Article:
Native Species Programme helps to protect the native Hazel Dormouse
You’d be lucky to get a picture like this in the North West of England these days. The Hazel Dormouse, once widespread in woodland and scrub in England and Wales, is now a UK Biodiversity Action Plan (BAP) Priority Species, and is more widespread in the South of England.
Concerned about the future of the dormouse in the North of England and Wales, in 2005 the North West Dormouse Partnership was formed. This saw us joining forces with the Cheshire Wildlife Trust and other local organisations to monitor and research two local dormouse populations – a reintroduced population in Cheshire and a natural population in North Wales.
We carry out regular dormouse monitoring sessions and in June found more than 50 dormice. Unusually for the time of year, there were some litters of babies found – this could be due to the warmer weather we saw in April around the UK.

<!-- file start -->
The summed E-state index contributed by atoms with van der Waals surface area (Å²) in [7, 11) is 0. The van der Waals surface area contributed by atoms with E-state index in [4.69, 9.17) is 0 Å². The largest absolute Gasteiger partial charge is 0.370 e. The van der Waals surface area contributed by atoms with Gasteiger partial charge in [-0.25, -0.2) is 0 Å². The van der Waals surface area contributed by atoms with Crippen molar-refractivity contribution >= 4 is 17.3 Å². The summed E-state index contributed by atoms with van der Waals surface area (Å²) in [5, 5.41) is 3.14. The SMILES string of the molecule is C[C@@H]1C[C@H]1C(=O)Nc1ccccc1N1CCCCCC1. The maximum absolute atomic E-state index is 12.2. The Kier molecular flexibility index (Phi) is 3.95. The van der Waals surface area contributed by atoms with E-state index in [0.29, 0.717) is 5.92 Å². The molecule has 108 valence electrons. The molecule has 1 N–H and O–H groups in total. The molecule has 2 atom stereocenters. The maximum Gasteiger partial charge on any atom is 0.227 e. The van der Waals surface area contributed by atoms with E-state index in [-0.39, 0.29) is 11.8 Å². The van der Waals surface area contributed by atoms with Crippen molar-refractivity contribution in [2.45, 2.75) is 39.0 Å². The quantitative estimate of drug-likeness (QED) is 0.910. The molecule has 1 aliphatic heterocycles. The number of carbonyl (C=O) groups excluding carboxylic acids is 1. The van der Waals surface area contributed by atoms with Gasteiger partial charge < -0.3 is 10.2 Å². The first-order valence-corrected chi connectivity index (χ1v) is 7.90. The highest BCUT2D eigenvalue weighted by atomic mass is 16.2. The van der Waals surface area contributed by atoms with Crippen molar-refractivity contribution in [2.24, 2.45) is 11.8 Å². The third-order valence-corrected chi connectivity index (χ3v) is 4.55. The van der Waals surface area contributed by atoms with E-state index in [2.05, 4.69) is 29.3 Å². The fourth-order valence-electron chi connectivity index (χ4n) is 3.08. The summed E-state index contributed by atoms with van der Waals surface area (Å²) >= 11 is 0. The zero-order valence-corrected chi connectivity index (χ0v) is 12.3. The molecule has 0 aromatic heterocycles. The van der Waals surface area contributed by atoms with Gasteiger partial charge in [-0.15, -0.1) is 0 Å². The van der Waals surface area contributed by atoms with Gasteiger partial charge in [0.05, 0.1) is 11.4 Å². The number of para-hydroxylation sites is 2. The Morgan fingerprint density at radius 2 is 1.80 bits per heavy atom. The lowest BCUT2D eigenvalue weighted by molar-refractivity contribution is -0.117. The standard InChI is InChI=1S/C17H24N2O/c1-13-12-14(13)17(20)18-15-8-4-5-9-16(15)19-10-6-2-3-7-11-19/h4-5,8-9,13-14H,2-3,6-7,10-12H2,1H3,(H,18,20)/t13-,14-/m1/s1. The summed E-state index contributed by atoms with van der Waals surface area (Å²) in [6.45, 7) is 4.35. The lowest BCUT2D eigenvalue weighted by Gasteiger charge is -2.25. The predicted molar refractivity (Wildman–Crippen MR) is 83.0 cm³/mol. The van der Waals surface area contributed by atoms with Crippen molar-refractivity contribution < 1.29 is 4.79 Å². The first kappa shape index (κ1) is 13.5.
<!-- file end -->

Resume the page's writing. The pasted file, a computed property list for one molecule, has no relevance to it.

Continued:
The research we carry out includes weighing and micro chipping the dormouse to find out more about the animals and continue to monitor them in the future. Our staff are heavily involved in these monitoring sessions, including our vets who microchip the mice and our conservation staff who carry out the field work and analyse data.
We’ll be back out in the field in September and October this year to find out how many young have been born at the two sites.
If you would like to support projects like this one visit our conservation website www.actforwildlife.org.uk